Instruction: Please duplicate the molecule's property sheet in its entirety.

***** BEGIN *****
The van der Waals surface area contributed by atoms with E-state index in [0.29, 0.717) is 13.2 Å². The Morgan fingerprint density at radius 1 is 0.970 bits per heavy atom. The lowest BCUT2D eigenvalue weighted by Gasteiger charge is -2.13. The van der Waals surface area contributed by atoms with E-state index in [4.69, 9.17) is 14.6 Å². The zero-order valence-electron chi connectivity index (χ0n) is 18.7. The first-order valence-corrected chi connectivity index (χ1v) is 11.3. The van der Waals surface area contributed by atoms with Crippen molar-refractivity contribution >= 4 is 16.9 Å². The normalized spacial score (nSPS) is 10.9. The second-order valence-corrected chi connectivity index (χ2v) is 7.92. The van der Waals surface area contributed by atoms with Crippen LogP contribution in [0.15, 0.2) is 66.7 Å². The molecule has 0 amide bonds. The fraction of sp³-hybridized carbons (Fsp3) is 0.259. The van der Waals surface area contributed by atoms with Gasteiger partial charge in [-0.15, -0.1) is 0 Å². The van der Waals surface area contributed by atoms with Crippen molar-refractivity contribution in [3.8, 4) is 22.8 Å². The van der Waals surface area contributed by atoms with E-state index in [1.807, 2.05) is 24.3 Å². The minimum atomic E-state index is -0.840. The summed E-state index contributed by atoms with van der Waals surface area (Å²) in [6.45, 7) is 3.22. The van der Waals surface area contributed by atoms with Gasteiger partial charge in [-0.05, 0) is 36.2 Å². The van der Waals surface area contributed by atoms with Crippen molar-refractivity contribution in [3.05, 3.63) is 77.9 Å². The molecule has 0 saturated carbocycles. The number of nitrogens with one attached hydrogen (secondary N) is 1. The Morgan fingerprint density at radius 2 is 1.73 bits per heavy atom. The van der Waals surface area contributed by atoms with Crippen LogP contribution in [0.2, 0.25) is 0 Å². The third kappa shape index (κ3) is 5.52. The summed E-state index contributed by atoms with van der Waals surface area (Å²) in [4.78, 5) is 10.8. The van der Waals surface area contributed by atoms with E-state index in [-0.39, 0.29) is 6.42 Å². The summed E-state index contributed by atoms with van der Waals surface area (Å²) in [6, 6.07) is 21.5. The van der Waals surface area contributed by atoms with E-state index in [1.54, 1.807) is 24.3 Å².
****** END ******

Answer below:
The van der Waals surface area contributed by atoms with E-state index in [0.29, 0.717) is 13.2 Å². The Morgan fingerprint density at radius 1 is 0.970 bits per heavy atom. The lowest BCUT2D eigenvalue weighted by Gasteiger charge is -2.13. The van der Waals surface area contributed by atoms with E-state index in [4.69, 9.17) is 14.6 Å². The zero-order valence-electron chi connectivity index (χ0n) is 18.7. The first-order valence-corrected chi connectivity index (χ1v) is 11.3. The van der Waals surface area contributed by atoms with Crippen molar-refractivity contribution >= 4 is 16.9 Å². The normalized spacial score (nSPS) is 10.9. The second-order valence-corrected chi connectivity index (χ2v) is 7.92. The van der Waals surface area contributed by atoms with Crippen LogP contribution in [0.15, 0.2) is 66.7 Å². The molecule has 0 amide bonds. The fraction of sp³-hybridized carbons (Fsp3) is 0.259. The van der Waals surface area contributed by atoms with Gasteiger partial charge in [-0.15, -0.1) is 0 Å². The van der Waals surface area contributed by atoms with Crippen molar-refractivity contribution in [3.8, 4) is 22.8 Å². The van der Waals surface area contributed by atoms with E-state index in [1.807, 2.05) is 24.3 Å². The minimum atomic E-state index is -0.840. The summed E-state index contributed by atoms with van der Waals surface area (Å²) in [6.45, 7) is 3.22. The van der Waals surface area contributed by atoms with Gasteiger partial charge in [-0.05, 0) is 36.2 Å². The van der Waals surface area contributed by atoms with Crippen molar-refractivity contribution in [3.05, 3.63) is 77.9 Å². The molecule has 0 saturated carbocycles. The number of nitrogens with one attached hydrogen (secondary N) is 1. The Morgan fingerprint density at radius 2 is 1.73 bits per heavy atom. The van der Waals surface area contributed by atoms with Crippen LogP contribution in [0.2, 0.25) is 0 Å². The third kappa shape index (κ3) is 5.52. The summed E-state index contributed by atoms with van der Waals surface area (Å²) in [4.78, 5) is 10.8. The van der Waals surface area contributed by atoms with E-state index in [-0.39, 0.29) is 6.42 Å². The summed E-state index contributed by atoms with van der Waals surface area (Å²) in [6, 6.07) is 21.5. The van der Waals surface area contributed by atoms with E-state index in [1.54, 1.807) is 24.3 Å².